Dr. Finkel, what is hazing?
MICHELLE FINKEL: The working definition I use actually comes from hazing expert Hank Nuwer, and it is: committing acts against an individual or forcing an individual into committing an act that creates a risk of harm in order for the individual to be initiated into or affiliated with an organization.
How prevalent are hazing practices today?
It's hard to say because, for a variety of reasons, the numbers are just not out there.
First, people don't report it. Kids don't want to report it because it's very embarrassing, and they don't want to get their fraternity or sorority or their group member brothers and sisters in trouble. So my suspicion is that there's a tremendous number of underreported hazing incidents.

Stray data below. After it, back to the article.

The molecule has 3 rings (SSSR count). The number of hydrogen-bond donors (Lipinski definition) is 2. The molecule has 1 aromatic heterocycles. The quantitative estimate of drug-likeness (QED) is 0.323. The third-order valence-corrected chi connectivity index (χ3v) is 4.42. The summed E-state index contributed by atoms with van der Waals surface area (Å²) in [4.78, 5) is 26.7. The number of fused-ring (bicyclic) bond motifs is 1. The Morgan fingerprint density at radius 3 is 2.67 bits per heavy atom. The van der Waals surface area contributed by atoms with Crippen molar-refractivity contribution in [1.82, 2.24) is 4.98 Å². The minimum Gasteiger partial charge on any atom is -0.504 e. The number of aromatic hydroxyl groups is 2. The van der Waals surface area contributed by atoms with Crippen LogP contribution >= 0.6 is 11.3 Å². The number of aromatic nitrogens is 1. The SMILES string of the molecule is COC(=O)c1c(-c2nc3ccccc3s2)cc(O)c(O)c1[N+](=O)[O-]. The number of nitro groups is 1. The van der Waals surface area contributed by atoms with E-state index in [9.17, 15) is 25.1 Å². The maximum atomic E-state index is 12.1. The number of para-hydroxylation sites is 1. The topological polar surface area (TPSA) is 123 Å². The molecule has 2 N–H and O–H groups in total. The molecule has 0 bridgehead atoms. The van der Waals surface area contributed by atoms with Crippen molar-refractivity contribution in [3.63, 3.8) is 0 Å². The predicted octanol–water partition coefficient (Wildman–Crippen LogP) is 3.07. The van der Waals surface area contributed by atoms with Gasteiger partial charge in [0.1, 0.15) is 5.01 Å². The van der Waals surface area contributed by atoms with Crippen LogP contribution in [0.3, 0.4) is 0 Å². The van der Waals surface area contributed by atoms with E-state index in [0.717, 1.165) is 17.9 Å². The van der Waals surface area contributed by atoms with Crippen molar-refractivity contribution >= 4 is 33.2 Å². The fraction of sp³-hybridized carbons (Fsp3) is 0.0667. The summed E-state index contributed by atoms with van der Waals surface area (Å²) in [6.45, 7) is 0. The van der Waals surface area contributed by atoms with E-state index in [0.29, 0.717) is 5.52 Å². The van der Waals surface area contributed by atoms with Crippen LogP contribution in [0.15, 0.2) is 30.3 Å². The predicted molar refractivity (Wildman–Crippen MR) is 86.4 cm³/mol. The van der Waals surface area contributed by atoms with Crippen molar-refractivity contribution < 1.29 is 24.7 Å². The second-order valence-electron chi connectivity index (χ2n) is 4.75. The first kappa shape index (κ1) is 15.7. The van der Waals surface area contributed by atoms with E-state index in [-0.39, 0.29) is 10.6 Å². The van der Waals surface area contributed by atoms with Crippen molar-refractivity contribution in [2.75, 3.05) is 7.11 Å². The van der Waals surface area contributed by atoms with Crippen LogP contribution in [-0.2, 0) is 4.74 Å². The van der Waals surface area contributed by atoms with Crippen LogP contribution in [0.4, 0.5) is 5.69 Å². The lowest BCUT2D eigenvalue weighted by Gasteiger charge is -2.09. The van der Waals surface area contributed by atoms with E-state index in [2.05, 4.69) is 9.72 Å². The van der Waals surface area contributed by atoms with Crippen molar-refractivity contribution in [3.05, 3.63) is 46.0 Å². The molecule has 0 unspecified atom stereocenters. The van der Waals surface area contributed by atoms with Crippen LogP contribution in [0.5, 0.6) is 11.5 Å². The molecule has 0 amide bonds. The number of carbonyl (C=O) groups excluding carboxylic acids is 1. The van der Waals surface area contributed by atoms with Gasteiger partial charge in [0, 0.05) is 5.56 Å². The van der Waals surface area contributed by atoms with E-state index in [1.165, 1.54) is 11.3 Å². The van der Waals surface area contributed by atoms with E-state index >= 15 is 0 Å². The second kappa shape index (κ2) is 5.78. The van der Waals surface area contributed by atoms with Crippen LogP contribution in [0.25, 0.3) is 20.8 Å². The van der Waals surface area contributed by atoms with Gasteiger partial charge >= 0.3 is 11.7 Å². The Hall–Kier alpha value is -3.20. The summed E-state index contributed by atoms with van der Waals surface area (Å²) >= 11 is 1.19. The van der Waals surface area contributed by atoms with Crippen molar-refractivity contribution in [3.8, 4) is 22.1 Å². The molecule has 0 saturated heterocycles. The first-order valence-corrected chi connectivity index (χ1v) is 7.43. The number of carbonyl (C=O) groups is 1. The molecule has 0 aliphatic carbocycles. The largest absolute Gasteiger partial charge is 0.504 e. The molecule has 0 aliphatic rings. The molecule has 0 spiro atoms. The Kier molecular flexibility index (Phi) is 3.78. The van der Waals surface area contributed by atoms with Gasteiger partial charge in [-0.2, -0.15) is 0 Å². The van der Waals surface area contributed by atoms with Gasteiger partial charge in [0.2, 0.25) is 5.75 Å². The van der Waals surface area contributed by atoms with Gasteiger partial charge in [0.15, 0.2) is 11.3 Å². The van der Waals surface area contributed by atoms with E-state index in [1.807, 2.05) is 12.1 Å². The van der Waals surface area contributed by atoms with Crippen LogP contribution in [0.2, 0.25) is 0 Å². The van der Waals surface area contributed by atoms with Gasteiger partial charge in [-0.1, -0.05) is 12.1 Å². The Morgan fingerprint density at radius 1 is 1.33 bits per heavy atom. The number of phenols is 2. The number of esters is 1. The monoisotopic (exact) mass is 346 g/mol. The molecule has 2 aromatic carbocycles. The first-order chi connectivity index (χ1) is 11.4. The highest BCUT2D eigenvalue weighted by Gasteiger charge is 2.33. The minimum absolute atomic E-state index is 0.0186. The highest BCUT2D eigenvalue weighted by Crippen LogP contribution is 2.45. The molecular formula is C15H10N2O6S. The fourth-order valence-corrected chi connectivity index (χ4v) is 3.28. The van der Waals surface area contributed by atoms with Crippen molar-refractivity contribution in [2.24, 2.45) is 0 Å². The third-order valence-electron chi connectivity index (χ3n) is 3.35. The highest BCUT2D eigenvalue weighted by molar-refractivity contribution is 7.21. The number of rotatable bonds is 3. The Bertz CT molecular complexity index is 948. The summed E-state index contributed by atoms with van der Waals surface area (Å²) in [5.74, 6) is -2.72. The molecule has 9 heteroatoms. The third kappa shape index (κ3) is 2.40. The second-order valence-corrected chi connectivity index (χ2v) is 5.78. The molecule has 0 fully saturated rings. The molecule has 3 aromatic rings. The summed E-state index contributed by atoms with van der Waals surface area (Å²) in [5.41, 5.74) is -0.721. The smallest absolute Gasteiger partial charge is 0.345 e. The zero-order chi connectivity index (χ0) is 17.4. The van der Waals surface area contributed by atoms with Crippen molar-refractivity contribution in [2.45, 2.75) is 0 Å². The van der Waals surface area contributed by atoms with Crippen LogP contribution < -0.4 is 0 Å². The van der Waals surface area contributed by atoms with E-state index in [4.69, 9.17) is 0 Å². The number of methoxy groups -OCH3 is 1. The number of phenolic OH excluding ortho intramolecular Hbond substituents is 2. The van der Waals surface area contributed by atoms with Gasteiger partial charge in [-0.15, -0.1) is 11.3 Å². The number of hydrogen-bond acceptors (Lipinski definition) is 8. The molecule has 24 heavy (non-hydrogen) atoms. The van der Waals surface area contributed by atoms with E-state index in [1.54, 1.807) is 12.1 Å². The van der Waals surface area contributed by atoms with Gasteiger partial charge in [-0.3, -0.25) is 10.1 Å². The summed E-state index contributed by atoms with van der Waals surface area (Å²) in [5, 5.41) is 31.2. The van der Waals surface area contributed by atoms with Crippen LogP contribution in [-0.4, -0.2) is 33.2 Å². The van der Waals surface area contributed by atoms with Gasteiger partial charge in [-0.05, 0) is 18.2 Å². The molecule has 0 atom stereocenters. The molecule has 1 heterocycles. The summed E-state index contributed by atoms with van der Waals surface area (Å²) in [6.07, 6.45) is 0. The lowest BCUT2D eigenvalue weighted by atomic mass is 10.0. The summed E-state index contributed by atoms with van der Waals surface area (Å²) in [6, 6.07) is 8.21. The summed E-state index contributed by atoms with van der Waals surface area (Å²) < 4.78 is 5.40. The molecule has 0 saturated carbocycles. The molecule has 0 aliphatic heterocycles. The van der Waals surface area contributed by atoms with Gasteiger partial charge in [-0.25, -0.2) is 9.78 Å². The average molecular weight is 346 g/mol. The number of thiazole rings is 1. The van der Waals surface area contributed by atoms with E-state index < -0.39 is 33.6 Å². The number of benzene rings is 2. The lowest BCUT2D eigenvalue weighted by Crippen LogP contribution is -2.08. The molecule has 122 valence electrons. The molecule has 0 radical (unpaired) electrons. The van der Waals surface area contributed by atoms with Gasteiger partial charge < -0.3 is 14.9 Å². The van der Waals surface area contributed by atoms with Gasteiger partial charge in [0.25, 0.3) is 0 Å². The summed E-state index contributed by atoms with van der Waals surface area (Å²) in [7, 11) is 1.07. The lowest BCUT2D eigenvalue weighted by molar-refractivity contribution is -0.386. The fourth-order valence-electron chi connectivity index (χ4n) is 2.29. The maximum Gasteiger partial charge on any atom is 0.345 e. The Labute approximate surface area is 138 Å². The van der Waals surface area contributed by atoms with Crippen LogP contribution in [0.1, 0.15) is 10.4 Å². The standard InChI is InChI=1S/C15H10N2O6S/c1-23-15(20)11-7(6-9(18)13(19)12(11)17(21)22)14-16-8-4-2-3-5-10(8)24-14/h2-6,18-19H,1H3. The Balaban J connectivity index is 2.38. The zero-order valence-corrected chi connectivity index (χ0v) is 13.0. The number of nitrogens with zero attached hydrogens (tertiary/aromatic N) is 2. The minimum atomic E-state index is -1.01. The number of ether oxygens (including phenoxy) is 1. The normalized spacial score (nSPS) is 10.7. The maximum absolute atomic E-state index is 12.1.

Also, I just don't think that hazing prevalence has been studied that much. There was a study done at Alfred University, which involved college athletes, but it is the only significant study about hazing that I came across in my research.
What were some compelling numbers or results in the Alfred study population?
There were 325,000 athletes surveyed in the Alfred study, and 80% of respondents reported that they were subject to, and the quote is, "questionable or unacceptable activities as part of their initiation into a collegiate athletics team." That's four in five people, which is pretty amazing.
One in five said that he was subjected to, quote, "unacceptable and potentially illegal hazing." When asked to describe the nature of this "unacceptable and potentially illegal activity," they described activities such as beatings, kidnapping, and abandonment.